Days And Dunaway Win St. Louis County Council Seats, Democrats Regain Majority
Updated at 10:50 p.m., Aug. 6 with comment from Rita Days and Kelli Dunaway —
Two Democrats captured vacant St. Louis County Council seats Tuesday, giving their party control of the governing body that was shaken up by Steve Stenger’s resignation as county executive.
Former state Sen. Rita Heard Days easily won the race in the heavily Democratic 1st District, which takes in parts of central and northern St. Louis County — including Ferguson and University City. Days beat Republican Sarah Davoli with 84% of the vote.
In the 2nd District, which includes municipalities like Maryland Heights, Hazelwood, St. Ann, Chesterfield and Creve Coeur, Democrat Kelli Dunaway bested Republican Amy Poelker with nearly 60% of the vote.
In addition to Democratic control, the wins mean the county council has a majority of women members for the first time since the end of 2010.
Stenger’s fall contributed to the two special elections. The 2nd District seat became open when Sam Page took Stenger’s place as county executive. And Hazel Erby resigned from her 1st District seat to lead diversity efforts in Page’s administration.
Dunaway will fill out a little more than a year of Page’s term in the 2nd District. She will have to run for election next year if she wants to serve a full four-year term.
“I’m just so relieved I could deliver the victory for Democrats tonight,” Dunaway said. “I’m excited about the future of our county. And I’m really looking forward to what is going to come after tonight.”
Dunaway is the director of learning and development for the Bryan Cave law firm. She had briefly run for the 2nd Congressional District seat, but ended up dropping out to support eventual Democratic nominee Cort VanOstran.
During the truncated campaign for county council, Dunaway promised to restore faith in a county government rocked by Stenger’s guilty plea on pay-to-play charges. She also pledged to make economic development decisions with racial equity in mind, citing racial segregation as a major impediment to regional growth.
“I would like to believe, and I have a great hope, that no matter how progressive or conservative each member of the county council is that we will be able to find a place where we agree and start from that point in working together,” Dunaway said.
When she takes office, Dunaway could have to make a decision on whether to void a lease St. Louis County signed with the owners of the Crossings at Northwest in St. Ann. Stenger moved a number of county services to the former mall, but some council members are looking into whether campaign contributions contributed to the decision.
While the 2nd District is Democratic-leaning, members of both political parties felt the Dunaway-Poelker race would be competitive. Poelker won numerous elections as an alderwoman in traditionally Democratic St. Ann. And she gained fans for her advocacy against a merger between St. Louis and St. Louis County.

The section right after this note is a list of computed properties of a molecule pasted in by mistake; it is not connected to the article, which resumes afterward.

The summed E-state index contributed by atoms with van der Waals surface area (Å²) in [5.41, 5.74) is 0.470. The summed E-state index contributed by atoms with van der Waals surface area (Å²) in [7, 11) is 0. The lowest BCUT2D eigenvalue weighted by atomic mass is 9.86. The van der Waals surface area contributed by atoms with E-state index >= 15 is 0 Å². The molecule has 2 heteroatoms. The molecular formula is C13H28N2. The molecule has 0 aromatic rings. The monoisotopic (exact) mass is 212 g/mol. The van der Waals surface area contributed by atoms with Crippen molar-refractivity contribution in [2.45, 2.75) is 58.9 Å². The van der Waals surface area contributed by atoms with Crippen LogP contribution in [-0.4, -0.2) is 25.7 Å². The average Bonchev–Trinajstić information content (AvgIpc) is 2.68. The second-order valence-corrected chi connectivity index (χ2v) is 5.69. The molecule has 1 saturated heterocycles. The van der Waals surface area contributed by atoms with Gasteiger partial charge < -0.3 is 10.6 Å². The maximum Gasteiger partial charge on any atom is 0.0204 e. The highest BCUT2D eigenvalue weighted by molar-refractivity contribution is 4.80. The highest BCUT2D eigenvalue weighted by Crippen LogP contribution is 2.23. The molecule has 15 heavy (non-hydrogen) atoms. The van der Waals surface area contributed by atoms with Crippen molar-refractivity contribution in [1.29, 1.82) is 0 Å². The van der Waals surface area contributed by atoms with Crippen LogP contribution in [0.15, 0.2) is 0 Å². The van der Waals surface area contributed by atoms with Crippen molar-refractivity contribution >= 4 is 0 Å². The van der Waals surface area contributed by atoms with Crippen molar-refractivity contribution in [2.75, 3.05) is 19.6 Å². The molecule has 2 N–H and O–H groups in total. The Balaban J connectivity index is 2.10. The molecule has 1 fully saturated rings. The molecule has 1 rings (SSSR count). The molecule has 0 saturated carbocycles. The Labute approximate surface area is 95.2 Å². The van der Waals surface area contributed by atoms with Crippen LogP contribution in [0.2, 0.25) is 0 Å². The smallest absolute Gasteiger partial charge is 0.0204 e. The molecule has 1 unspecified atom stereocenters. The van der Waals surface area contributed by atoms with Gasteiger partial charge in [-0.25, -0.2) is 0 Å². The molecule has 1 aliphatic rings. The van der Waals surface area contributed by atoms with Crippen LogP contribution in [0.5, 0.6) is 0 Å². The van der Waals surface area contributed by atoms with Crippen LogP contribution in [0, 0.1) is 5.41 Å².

Days returns to legislative fold
Days will serve the rest of Erby’s term, which runs through 2022.
Days is a former state senator and representative. And she also was the Democratic director for the St. Louis County Board of Elections from 2011 to 2015. In addition to her county and state service, Days was a member of the Normandy School Board.
“It is about service. I am a public servant,” Days told a crowd at her victory party that included Erby, former county executive Charlie Dooley, county prosecutor Wesley Bell and numerous other state and local elected officials. “It is not about me. It’s not about what I can do for myself. It is about what is best for the people of the First County Council District. And when you put that in front of everything else, it all falls into place. You don’t have to worry about anything else, because you will have the interest and the spirit of the people at heart.”
Days developed an extensive legislative track record in Jefferson City, serving in House leadership when Democrats had control. She served in the Senate during a time when the margins between the two parties were closer than they are today, and often was a key figure in opposing the GOP majority’s policies.
In some respects, Days’ return to county government marks the further erasure of Stenger’s political legacy. In 2015, Days says Stenger was behind her ouster from the elections board. That move angered some of the region’s African American leaders, many of whom had opposed Stenger’s election even after he won the Democratic primary.
Days is also a longtime ally of former county executive Charlie Dooley, whom Stenger defeated in a bruising August 2014 Democratic primary. Dooley served as treasurer of Days’ campaign committee for the council.
With Days and Dunaway winning, the Democratic majority now has the numbers to push through agenda items that may not have passed under GOP rule. That includes a measure that bars landlords in unincorporated parts of the county from rejecting tenants based on their source of income — such as Section 8 housing vouchers.
But unlike the state Legislature or Congress, party affiliation tends to matter less in county politics — as Republicans and Democrats worked closely together through part of Stenger’s administration. Council presiding officer Ernie Trakas, a Republican from south St. Louis County, has been complimentary of Page’s leadership as county executive.
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